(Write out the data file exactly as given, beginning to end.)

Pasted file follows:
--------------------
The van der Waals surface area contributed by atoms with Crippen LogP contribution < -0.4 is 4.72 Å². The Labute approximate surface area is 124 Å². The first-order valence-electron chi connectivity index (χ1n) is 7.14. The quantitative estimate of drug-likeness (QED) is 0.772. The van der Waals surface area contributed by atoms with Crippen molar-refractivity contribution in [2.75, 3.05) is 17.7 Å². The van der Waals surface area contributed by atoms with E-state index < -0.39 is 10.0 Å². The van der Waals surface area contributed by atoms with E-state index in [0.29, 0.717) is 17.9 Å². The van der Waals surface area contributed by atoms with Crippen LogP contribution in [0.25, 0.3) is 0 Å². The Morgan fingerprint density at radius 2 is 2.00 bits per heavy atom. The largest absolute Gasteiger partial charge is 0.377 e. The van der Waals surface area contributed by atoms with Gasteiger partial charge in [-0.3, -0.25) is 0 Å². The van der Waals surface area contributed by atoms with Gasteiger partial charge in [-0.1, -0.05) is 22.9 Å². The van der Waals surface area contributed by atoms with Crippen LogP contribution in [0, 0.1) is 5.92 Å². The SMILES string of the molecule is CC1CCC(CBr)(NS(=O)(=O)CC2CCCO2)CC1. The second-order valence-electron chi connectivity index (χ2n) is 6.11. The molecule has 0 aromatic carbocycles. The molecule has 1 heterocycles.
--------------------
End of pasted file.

The van der Waals surface area contributed by atoms with Crippen LogP contribution < -0.4 is 4.72 Å². The Labute approximate surface area is 124 Å². The first-order valence-electron chi connectivity index (χ1n) is 7.14. The quantitative estimate of drug-likeness (QED) is 0.772. The van der Waals surface area contributed by atoms with Crippen molar-refractivity contribution in [2.75, 3.05) is 17.7 Å². The van der Waals surface area contributed by atoms with E-state index < -0.39 is 10.0 Å². The van der Waals surface area contributed by atoms with E-state index in [0.29, 0.717) is 17.9 Å². The van der Waals surface area contributed by atoms with Crippen LogP contribution in [0.25, 0.3) is 0 Å². The Morgan fingerprint density at radius 2 is 2.00 bits per heavy atom. The largest absolute Gasteiger partial charge is 0.377 e. The van der Waals surface area contributed by atoms with Gasteiger partial charge in [-0.3, -0.25) is 0 Å². The van der Waals surface area contributed by atoms with Gasteiger partial charge in [-0.1, -0.05) is 22.9 Å². The van der Waals surface area contributed by atoms with Crippen LogP contribution in [0, 0.1) is 5.92 Å². The SMILES string of the molecule is CC1CCC(CBr)(NS(=O)(=O)CC2CCCO2)CC1. The second-order valence-electron chi connectivity index (χ2n) is 6.11. The molecule has 0 aromatic carbocycles. The molecule has 1 heterocycles.